2. Completely boring. This was in the afternoon, before I did another session…

This rings so completely true. But Feeling Number 3, for me, is unfortunately the unicorn of feelings-about-writing, and visits about biannually….Feelings One and Two are much louder and pushier. 

Things that aren’t OK

Preying on the neuroses and phobias of city folk with targeted ads on Facebook that, as you are scrolling down through all of the baby and wedding pictures of your friends and “friends,” leap out at you with the headline, “Attention Philadelphia! Bed bugs are everywhere.” And a nice little picture of the life cycle of a bed bug as well.

(See screen cap below. I kept it small so as not to do the same thing to all of you nice people on Tumblr.)

Recent events: Chicago edition

Two weekends ago M stayed in Chicago, where he’s been working, and I went to visit. It was the third time I had been and the first time I got it, as a city….the first two times it had felt too spread out, disparate. The streets had felt too wide. The restaurants had felt too large. I’m not used to space in cities.

This time was different: for one thing, I got to spend lots of quality time with two great friends, Heather and Christine (the latter of whom moved to Chicago since the last time I visited). Heather is a very good friend to have, not only because she is incredibly kind and funny, but also because she is incredibly professionally tuned in to Chicago’s food and culture and therefore made excellent recommendations to us.

Christine is one of my closest friends from college, and she recently made the brave and awesome decision to pursue acting, which precipitated her move. I had never seen her act before, but she was conveniently opening a show while we were there, which we had the pleasure of seeing. It’s called Inventing Van Gogh, and you should see it too. Look for this lady:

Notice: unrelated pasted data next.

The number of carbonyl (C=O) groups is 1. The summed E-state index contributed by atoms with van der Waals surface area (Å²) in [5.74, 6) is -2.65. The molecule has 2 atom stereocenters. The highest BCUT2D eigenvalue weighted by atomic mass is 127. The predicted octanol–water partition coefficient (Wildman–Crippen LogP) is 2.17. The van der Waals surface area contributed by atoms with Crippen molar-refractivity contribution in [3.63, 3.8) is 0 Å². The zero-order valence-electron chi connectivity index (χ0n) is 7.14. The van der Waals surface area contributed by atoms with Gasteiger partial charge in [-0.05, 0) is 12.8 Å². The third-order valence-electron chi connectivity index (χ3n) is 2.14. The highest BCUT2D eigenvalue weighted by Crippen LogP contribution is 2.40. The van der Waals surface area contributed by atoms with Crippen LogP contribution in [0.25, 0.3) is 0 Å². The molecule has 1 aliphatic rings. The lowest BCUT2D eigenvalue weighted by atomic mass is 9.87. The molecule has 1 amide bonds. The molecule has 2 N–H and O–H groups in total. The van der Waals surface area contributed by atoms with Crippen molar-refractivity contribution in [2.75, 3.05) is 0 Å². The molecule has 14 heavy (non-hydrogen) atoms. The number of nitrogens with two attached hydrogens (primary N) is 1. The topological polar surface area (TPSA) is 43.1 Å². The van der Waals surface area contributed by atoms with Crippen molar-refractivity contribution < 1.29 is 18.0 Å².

(Seeing her act was one of my favorite parts of the weekend. She’s….really….good. Seriously. A natural. Whatever it is, she’s got it. And that was so moving to see, and even more incredibly, she’s only just begun…)

We stayed at Longman & Eagle, which I could not endorse more enthusiastically. It’s a small city inn with a great restaurant/bar downstairs (I am still dreaming about a fried soft-shell crab dish…) and, upstairs, a handful of thoughtfully decorated rooms.

This was ours:

(Pants on bed, shoes on floor not included)

The tub was magical, as was the room-sized shower on the other side of that wall. And each room comes equipped with reasonably priced, delicious snacks and drinks in the fridge. 

We also went to Dillman’s, which I think had opened the day before (A+ pickles), and Taxim.

The low point of the weekend was sustaining a non-life-threatening, albeit face-threatening, injury that sent M and me to the ER for six hours in the early morning Saturday. The bad thing about the face is that it bleeds a lot. The good thing about the face is that it heals quickly. 

(See: me, four days ago, making a carrot cake. See also: the cut on my eyebrow that looks 75% better than it had a week before.)

In conclusion: Chicago, you won me over. Not that you needed my approval. I’ll be back and ready for more eating ASAP.